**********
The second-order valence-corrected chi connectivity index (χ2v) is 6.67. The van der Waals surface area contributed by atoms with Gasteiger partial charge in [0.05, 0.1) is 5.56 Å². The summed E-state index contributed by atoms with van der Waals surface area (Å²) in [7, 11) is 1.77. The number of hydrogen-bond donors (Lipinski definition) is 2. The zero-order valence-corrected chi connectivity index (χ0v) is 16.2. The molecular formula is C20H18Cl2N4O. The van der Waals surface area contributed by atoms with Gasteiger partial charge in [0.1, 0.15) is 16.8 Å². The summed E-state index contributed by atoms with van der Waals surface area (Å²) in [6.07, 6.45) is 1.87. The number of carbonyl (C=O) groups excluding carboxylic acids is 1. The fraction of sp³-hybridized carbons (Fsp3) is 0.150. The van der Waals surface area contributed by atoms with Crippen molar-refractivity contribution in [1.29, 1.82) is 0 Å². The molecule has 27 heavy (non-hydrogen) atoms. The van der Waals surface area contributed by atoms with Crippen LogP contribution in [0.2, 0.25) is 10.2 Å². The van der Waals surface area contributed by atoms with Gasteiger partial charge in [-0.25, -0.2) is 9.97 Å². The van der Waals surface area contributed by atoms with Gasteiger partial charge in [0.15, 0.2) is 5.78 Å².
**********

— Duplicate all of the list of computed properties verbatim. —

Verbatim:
The second-order valence-corrected chi connectivity index (χ2v) is 6.67. The van der Waals surface area contributed by atoms with Gasteiger partial charge in [0.05, 0.1) is 5.56 Å². The summed E-state index contributed by atoms with van der Waals surface area (Å²) in [7, 11) is 1.77. The number of hydrogen-bond donors (Lipinski definition) is 2. The zero-order valence-corrected chi connectivity index (χ0v) is 16.2. The molecular formula is C20H18Cl2N4O. The van der Waals surface area contributed by atoms with Gasteiger partial charge in [0.1, 0.15) is 16.8 Å². The summed E-state index contributed by atoms with van der Waals surface area (Å²) in [6.07, 6.45) is 1.87. The number of carbonyl (C=O) groups excluding carboxylic acids is 1. The fraction of sp³-hybridized carbons (Fsp3) is 0.150. The van der Waals surface area contributed by atoms with Crippen molar-refractivity contribution in [1.29, 1.82) is 0 Å². The molecule has 27 heavy (non-hydrogen) atoms. The van der Waals surface area contributed by atoms with Crippen LogP contribution in [0.2, 0.25) is 10.2 Å². The van der Waals surface area contributed by atoms with Gasteiger partial charge in [-0.25, -0.2) is 9.97 Å². The van der Waals surface area contributed by atoms with Gasteiger partial charge in [0.15, 0.2) is 5.78 Å².